Many thanks @Yorunoame ! … I tried to reply directly to your post but it comes up as a separate post!

It’s interesting that you think I’m conservative lol … that’s fine, it works for me at the lower levels as I’m trying, yet again, to climb the greasy ranking pole!

I have a bad habit of playing far too loose and aggressive (stupid LAG) when I’m card dead and have previously found that multi-tabling takes away some of that particular problem.

Thanks for the advice about moving up. I was thinking along those lines already: single table for a few sessions until I get a “feel” for the environment and determine if I am able to win somewhat regularly and then 2 and finally 3 tables.

I know there are only small changes in the player types at the low stakes tables, there’s nearly as many aggressive fish at 25/50 as there are at 1/2, but there are some incremental changes and I am trying to be conservative in this respect also.

I appreciate your advice!


I would just second @Yorunoame 's points. 20x max buy in seems to be plenty but it depends on your play style and edge. I’d say that even going up to 50k/100k it would be ok to bring like 10 max buy ins (200m). I’ve never gone broke but I’ve lost half my bankroll on 2 occasions from trying to play 100k/200k against top 10 players with only 200m to 400m to begin the session.

To be honest, there just isn’t a lot that most opponents here do that should lead to you getting stacked. Most of the time I get stacked it’s from my own bluffs. It’s easy enough to fold when most players get aggressive unless it’s a major cooler, so it’s tough to imagine losing 20+ buy ins in a row. I’m on a 350m downswing, but 200m was from one session of 500k/1m so I’m down like 7 max buy ins (from 50k/100k and 100k/200k) total. And that is my worst ever downswing in terms of total buy ins. So I’d say 20 max buy ins would be plenty even multi tabling 4x.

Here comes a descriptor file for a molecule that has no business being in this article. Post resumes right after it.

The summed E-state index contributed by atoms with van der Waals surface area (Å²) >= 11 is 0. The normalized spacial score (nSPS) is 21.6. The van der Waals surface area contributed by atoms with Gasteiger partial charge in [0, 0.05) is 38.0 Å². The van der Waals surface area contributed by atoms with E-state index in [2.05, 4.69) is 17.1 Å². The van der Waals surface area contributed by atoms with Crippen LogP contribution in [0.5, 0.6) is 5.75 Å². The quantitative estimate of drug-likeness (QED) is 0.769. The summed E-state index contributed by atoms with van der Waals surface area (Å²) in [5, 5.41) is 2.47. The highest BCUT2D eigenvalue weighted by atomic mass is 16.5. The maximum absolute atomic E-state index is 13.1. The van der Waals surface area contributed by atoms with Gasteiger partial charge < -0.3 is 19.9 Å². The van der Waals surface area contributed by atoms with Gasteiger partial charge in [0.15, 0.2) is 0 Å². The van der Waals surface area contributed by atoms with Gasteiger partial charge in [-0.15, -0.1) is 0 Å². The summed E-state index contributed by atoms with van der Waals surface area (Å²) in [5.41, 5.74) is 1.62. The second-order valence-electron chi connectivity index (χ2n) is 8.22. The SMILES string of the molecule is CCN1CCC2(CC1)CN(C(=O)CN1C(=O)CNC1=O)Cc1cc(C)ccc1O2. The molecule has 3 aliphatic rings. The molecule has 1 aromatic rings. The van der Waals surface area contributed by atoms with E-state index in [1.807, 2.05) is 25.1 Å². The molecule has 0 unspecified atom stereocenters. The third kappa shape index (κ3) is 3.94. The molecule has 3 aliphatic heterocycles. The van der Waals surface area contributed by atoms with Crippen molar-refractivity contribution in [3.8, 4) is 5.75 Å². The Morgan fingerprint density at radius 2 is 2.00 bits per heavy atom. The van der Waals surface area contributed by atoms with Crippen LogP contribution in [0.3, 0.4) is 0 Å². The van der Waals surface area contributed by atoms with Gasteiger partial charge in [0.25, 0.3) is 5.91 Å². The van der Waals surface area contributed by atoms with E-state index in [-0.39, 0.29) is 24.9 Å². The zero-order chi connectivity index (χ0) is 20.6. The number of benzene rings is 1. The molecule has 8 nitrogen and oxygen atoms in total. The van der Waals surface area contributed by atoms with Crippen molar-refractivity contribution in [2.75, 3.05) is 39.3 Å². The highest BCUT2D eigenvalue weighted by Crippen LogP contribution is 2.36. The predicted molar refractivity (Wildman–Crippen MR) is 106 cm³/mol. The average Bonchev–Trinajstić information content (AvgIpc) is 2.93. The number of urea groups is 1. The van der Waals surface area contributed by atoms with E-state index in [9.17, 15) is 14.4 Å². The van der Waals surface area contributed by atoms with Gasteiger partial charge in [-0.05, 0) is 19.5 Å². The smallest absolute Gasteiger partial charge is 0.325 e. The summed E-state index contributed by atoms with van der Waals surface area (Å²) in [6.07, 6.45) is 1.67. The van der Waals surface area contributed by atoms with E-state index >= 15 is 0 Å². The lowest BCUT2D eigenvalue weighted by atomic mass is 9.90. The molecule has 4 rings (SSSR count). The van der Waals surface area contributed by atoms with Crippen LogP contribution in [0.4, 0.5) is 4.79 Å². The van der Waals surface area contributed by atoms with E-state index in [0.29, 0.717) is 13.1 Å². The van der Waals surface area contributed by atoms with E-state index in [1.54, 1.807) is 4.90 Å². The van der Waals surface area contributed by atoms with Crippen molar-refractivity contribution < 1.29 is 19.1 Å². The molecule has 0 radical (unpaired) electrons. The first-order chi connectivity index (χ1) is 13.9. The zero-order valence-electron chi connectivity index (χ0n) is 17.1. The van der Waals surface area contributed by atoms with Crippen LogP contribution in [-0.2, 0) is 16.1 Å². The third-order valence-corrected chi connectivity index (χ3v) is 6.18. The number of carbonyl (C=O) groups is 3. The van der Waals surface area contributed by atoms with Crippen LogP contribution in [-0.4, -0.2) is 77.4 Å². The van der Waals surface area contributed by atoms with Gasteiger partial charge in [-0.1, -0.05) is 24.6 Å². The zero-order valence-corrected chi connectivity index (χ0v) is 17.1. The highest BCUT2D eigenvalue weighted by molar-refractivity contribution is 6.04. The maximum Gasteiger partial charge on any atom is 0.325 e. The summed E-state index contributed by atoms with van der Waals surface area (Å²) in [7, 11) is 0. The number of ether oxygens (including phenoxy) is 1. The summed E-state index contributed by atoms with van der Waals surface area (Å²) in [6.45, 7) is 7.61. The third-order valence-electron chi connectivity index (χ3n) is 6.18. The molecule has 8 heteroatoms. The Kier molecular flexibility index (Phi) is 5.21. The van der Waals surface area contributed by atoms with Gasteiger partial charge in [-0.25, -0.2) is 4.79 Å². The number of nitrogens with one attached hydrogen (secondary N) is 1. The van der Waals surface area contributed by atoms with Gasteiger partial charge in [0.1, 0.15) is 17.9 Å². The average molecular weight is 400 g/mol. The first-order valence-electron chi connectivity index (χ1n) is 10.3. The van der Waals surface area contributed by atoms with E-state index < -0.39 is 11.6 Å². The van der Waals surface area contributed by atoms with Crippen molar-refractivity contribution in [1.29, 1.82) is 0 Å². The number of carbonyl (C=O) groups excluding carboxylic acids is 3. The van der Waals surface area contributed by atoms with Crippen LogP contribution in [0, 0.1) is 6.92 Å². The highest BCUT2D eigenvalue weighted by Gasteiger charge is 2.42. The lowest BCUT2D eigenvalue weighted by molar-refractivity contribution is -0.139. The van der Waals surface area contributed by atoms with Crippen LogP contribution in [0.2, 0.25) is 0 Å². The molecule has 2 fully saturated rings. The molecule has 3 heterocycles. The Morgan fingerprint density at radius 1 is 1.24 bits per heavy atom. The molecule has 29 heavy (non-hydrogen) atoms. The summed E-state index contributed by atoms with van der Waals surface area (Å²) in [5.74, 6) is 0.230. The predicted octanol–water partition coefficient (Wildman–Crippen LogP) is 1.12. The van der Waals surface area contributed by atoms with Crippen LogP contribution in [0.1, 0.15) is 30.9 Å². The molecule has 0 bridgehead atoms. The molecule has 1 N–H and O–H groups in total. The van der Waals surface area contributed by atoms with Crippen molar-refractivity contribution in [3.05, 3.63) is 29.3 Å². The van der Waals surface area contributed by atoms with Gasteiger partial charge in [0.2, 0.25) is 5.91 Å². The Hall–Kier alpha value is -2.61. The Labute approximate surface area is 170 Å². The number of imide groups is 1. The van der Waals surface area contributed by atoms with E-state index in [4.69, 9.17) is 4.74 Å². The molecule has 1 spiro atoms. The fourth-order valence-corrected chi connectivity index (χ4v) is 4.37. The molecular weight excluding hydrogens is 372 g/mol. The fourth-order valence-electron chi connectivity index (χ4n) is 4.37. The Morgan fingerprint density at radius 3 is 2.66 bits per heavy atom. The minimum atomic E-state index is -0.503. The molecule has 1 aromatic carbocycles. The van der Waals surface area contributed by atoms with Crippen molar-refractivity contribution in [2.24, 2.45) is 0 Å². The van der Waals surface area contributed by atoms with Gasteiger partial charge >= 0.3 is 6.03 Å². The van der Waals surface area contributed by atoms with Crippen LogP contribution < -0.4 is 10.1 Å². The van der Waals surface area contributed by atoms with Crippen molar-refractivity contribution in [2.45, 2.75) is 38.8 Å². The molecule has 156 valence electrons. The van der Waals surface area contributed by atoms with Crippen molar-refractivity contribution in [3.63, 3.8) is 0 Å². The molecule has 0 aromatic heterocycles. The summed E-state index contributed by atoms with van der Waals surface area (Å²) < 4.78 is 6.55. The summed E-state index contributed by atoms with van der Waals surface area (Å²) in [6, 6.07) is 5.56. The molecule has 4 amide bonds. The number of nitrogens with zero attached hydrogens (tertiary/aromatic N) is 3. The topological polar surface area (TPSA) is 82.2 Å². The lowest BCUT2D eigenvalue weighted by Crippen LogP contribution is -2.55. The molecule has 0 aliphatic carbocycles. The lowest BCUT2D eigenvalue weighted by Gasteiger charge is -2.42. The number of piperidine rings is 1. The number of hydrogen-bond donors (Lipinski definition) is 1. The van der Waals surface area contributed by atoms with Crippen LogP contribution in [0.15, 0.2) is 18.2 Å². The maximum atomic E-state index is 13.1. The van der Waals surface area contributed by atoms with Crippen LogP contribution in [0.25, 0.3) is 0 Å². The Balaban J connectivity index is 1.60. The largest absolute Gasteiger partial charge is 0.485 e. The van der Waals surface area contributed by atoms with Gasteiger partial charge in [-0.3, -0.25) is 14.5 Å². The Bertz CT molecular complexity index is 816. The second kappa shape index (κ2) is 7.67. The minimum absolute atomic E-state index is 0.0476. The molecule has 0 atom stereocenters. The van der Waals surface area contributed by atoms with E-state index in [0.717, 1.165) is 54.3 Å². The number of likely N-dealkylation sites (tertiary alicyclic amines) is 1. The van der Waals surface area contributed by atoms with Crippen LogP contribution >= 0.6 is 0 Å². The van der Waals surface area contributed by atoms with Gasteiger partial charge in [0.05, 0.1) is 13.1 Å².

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Yes, exactly!

I won’t go into the details here but that is exactly my problem and I thank you for putting the words to what I couldn’t articulate.

It’s amazing and very much appreciated to have such good players as you and @Yorunoame give their time and advice the way that you do.

My last battle is to remember to play when I’m somewhat sober so that I can remember the lessons that you have kindly offered to me!

Kind Regards,

LOL… I drink and play from time to time, also, and I must say, I think over all I’m quite a bit more likely to have a bad session after I’ve been drinking.

However, I think my play diverges into a few major streams when drunk:

  1. I go on auto pilot: I just make all of my most standard plays without thinking much about anything. I play fast, and I generally do fine.
  2. I decide to invent an entirely new style of poker. An example of this was a few years back, when, after a few drinks, I thought it might be interesting to see what happened if I fired an over bet on every street of every hand until someone fired back with a raise, and then just repeat that every hand for a few hundred hands to see how it might go. Err… I think you can guess how that ended up, LOL.